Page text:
It is going to be a long journey to rebuild communities where people feel safe after the Christchurch terror attack. But if we commit to working together, it’s possible, former refugee Dennis Maang writes on World Refugee Day.
Following the Christchurch terror attack, I’ve wondered how I will be able to regain the feeling of safety I found when I first arrived in New Zealand as a quota refugee from Myanmar.
The terror attack has been triggering for many former refugees in this country. As the the initial shock has sunk in, the impact of this senseless act continues to be felt widely and deeply across New Zealand. Many people are thinking about what it all means long-term.
The conversations about racism in New Zealand following March 15 have caused me to think about some of my own experiences – the not so good experiences – I have had with racism here. The uncomfortable conversations, the comments from strangers on the street. I have wondered what some people might really think of me being here.
I think most of us would agree that we want to build a country that is as safe as we’d like to believe, that gives nothing to racism, where children are safe from bullying and where everyone has opportunities to participate and contribute meaningfully.
But it will be a long process to rebuild communities where people feel safe and welcome again.
So what will it take?
I don’t have all the answers for how this can happen, but I do know it will take a whole-of-community approach. We must all work together.
Today is World Refugee Day. Within refugee communities, there are conflicting ideas on whether these kinds of days – or being a refugee – should be celebrated. I think today is an opportunity to recognise the strength, courage and perseverance of people from refugee backgrounds and acknowledge the contribution they make to our society. It should also be a day where we re-commit our efforts to come together as one.
I don’t like to talk about my refugee journey, but what I will say is that I am just an ordinary person who has faced an extraordinary circumstance. I am open, committed to humanitarian principles and egalitarianism, traits core to who we are as Kiwis and what we all value. I have my own fears, anxieties and hopes, like any other New Zealander. I want to work towards a better future for myself and my society.
When I arrived in Wellington in 2008, I was able to start a new life. I went to university, met my now-wife and started my career in social work.
Many people have not been as lucky as me. The latest figures from UNHCR show there are 25.4 million people registered globally as refugees, yet only five percent of global refugee resettlement needs were met last year. Over half of refugees are under the age of 18. We are now witnessing the highest levels of displacement on record.
I know from experience that once a person feels real fear, it never really goes away. But with time and positive experiences, fear can fade and be replaced with other emotions.
These positive experiences can come from simple everyday interactions with people from the host community. I can only speak for myself, but for me, one look, one smile, one ‘Hello’ from someone in my neighbourhood can go a long way to make me feel at home.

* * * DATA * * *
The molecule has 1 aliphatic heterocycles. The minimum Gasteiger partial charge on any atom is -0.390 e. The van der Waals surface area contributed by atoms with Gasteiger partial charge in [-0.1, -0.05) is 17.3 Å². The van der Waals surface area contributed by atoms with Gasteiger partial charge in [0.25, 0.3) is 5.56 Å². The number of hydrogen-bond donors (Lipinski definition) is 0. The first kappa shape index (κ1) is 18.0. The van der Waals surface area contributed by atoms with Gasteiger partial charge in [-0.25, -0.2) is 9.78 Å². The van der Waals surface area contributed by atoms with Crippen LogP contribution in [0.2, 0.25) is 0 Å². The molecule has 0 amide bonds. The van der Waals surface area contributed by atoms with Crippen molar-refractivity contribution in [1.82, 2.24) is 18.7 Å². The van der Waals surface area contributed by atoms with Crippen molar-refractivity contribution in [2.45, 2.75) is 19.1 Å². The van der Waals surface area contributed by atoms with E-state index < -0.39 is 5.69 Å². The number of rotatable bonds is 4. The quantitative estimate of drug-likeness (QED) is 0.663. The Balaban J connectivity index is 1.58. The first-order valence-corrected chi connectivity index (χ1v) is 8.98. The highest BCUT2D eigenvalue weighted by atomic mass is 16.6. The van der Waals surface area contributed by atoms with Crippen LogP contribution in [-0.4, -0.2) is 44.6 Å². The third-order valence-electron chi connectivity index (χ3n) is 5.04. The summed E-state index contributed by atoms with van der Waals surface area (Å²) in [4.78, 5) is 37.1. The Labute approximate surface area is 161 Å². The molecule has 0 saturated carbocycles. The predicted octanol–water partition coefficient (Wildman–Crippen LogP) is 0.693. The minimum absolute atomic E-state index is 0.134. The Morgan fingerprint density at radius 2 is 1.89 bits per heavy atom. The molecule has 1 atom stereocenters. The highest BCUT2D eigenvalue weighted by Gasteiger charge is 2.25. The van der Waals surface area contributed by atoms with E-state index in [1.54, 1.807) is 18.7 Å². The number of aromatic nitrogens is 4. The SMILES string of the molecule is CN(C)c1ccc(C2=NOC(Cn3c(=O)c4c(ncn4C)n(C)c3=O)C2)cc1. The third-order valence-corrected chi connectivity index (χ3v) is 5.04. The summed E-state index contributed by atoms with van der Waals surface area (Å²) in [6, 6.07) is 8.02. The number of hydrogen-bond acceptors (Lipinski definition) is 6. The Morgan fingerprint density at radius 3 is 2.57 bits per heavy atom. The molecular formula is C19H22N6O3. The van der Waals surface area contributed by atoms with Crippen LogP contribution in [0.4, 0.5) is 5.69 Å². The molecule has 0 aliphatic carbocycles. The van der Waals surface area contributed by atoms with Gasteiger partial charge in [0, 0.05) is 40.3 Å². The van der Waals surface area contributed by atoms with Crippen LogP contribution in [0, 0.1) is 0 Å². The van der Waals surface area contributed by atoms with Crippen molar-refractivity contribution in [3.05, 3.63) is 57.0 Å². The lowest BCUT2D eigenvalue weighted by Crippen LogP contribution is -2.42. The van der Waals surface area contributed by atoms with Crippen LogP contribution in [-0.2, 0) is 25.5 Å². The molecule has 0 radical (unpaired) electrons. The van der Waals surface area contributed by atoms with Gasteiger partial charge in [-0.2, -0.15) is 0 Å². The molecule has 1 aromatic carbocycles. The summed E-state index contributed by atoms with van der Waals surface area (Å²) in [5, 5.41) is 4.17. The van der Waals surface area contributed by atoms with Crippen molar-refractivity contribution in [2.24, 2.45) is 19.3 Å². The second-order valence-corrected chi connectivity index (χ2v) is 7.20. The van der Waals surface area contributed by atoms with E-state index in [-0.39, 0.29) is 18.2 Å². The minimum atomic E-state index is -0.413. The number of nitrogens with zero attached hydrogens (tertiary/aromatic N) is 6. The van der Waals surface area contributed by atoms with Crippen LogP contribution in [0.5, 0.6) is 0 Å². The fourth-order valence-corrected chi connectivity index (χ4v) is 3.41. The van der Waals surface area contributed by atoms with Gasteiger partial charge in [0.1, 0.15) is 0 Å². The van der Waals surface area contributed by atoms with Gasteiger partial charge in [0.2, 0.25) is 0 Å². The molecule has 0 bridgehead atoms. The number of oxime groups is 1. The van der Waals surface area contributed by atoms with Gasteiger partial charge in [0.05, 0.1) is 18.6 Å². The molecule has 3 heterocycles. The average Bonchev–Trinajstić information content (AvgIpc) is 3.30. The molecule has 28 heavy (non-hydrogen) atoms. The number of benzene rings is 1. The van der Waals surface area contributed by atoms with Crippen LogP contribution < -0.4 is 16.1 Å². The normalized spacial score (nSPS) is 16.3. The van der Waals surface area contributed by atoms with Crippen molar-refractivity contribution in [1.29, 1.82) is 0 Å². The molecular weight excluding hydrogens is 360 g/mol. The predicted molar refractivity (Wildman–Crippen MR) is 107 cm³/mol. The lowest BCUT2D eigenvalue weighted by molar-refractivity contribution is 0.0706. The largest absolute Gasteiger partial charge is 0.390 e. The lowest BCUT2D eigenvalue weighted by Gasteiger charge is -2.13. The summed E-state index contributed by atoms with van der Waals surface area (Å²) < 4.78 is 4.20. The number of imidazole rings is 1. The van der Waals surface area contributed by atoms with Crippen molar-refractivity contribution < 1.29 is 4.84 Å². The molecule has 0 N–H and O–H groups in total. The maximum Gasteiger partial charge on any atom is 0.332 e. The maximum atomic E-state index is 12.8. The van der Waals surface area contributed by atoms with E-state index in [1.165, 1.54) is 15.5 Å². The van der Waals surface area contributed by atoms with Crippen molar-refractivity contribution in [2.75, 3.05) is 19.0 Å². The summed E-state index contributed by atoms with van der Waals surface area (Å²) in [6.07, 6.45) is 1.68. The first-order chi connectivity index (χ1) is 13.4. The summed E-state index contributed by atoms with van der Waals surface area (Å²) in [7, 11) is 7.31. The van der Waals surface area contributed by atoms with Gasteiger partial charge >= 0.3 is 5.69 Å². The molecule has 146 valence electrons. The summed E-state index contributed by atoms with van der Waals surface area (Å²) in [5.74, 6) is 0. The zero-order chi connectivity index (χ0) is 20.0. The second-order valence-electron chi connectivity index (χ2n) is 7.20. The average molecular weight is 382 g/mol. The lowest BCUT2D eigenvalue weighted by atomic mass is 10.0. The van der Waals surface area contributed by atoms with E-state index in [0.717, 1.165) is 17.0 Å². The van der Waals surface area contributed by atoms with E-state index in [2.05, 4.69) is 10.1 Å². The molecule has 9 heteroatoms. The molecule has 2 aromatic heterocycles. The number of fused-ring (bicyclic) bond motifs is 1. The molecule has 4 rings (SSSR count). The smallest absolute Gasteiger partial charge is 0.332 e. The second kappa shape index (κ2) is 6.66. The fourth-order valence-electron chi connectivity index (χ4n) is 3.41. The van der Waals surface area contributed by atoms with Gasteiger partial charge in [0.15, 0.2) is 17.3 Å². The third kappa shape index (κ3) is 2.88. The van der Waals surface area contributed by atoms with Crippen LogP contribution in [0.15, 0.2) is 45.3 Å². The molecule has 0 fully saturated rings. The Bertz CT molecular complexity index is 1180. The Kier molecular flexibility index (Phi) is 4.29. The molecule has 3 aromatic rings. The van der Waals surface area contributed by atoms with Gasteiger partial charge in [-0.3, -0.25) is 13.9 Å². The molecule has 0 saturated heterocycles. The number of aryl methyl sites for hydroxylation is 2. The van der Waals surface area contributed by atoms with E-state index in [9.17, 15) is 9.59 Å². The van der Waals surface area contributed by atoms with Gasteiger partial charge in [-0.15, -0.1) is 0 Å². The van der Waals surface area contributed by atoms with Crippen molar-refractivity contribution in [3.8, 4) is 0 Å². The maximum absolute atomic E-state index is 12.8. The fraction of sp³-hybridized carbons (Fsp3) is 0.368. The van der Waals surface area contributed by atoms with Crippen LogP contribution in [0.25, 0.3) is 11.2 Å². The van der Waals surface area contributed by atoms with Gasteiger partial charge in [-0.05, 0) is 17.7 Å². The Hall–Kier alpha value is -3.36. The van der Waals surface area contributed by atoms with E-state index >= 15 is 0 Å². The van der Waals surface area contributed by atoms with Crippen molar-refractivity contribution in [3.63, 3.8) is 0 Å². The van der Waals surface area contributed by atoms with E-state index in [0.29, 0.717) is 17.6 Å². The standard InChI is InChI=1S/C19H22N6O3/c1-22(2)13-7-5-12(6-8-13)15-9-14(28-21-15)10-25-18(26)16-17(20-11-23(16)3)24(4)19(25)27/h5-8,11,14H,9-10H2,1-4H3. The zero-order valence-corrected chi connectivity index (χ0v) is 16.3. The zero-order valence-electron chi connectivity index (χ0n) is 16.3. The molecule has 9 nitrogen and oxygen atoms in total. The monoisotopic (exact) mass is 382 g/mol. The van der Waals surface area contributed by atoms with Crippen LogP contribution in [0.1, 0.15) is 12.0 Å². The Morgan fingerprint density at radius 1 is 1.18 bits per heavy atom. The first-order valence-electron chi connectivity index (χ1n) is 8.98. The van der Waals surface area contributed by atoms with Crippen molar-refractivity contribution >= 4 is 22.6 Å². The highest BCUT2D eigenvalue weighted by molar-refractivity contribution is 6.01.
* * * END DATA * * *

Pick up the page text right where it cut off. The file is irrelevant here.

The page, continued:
As individuals, we can do a lot to make positive change.
We must stand up to racism in all its forms, which includes challenging our own prejudices and those of our loved ones. The racism and hate that led to the Christchurch tragedy have no place in our society and we all have a role to play in eliminating it.
Whether we are former refugees or Kiwis who were born here, we all have preconceived ideas about those who have different cultural identities, faiths, ideologies and backgrounds than we do. This is unconscious bias, which describes situations where our background, personal experiences, social stereotypes and cultural context can impact our decisions and actions without us realising.
I see this unconscious bias as a barrier for us all to having good relationships and understanding each other. The longer this goes on, the more isolated different communities will become.
While it might be impossible to completely clear our unconscious biases, we must be aware of what they are and how they affect us. Everyday experiences and information in the media can be confusing and can lead us to feel unsettled and anxious – even to fear people who are different to us.
Before making a judgement, take a pause. Step back to a neutral position first.
We should try to approach everyone – even those with whom we disagree – with kindness and compassion. We must listen, be open to change and understand other people’s experiences.
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We must now, more than ever, celebrate the inclusion of everyone who calls New Zealand home – wherever they are from, and whatever their ethnicity, religion, or culture.
It’s not about ‘them’ and ‘us’. It’s about us all. All of us as one.
Dennis Maang is New Zealand Red Cross’ National Settlement Adviser. He is a former refugee from Myanmar and arrived in Wellington in 2008.
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